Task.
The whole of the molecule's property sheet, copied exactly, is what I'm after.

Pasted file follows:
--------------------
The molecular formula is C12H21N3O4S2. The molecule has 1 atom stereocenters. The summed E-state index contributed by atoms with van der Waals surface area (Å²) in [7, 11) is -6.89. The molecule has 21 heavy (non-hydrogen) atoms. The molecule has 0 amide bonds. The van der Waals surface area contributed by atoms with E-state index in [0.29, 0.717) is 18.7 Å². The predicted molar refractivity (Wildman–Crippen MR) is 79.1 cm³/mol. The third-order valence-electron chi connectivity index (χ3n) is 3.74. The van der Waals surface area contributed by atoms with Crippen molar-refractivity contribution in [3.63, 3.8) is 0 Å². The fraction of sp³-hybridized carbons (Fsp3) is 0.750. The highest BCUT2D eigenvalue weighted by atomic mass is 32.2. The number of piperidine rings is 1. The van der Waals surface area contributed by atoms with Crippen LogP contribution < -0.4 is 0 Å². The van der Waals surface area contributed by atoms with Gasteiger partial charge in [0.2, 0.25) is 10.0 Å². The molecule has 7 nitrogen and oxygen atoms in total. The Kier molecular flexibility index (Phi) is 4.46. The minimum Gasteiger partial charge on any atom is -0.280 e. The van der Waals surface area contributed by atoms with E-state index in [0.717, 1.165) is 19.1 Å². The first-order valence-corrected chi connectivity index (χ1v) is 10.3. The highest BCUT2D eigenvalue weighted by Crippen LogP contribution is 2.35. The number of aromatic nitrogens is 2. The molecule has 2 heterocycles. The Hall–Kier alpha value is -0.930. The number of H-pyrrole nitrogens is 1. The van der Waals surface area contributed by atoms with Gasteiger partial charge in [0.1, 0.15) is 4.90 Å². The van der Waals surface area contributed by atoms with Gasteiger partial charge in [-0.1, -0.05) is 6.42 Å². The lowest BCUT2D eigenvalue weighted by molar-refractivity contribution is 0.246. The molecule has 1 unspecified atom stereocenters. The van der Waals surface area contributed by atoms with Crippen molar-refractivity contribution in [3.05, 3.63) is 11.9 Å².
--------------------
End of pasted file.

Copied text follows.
The molecular formula is C12H21N3O4S2. The molecule has 1 atom stereocenters. The summed E-state index contributed by atoms with van der Waals surface area (Å²) in [7, 11) is -6.89. The molecule has 21 heavy (non-hydrogen) atoms. The molecule has 0 amide bonds. The van der Waals surface area contributed by atoms with E-state index in [0.29, 0.717) is 18.7 Å². The predicted molar refractivity (Wildman–Crippen MR) is 79.1 cm³/mol. The third-order valence-electron chi connectivity index (χ3n) is 3.74. The van der Waals surface area contributed by atoms with Crippen molar-refractivity contribution in [3.63, 3.8) is 0 Å². The fraction of sp³-hybridized carbons (Fsp3) is 0.750. The highest BCUT2D eigenvalue weighted by atomic mass is 32.2. The number of piperidine rings is 1. The van der Waals surface area contributed by atoms with Crippen LogP contribution < -0.4 is 0 Å². The van der Waals surface area contributed by atoms with Gasteiger partial charge in [0.2, 0.25) is 10.0 Å². The molecule has 7 nitrogen and oxygen atoms in total. The Kier molecular flexibility index (Phi) is 4.46. The minimum Gasteiger partial charge on any atom is -0.280 e. The van der Waals surface area contributed by atoms with E-state index in [0.717, 1.165) is 19.1 Å². The first-order valence-corrected chi connectivity index (χ1v) is 10.3. The highest BCUT2D eigenvalue weighted by Crippen LogP contribution is 2.35. The number of aromatic nitrogens is 2. The molecule has 2 heterocycles. The Hall–Kier alpha value is -0.930. The number of H-pyrrole nitrogens is 1. The van der Waals surface area contributed by atoms with Gasteiger partial charge in [0.1, 0.15) is 4.90 Å². The van der Waals surface area contributed by atoms with Gasteiger partial charge in [-0.1, -0.05) is 6.42 Å². The lowest BCUT2D eigenvalue weighted by molar-refractivity contribution is 0.246. The molecule has 1 unspecified atom stereocenters. The van der Waals surface area contributed by atoms with Crippen molar-refractivity contribution in [3.05, 3.63) is 11.9 Å².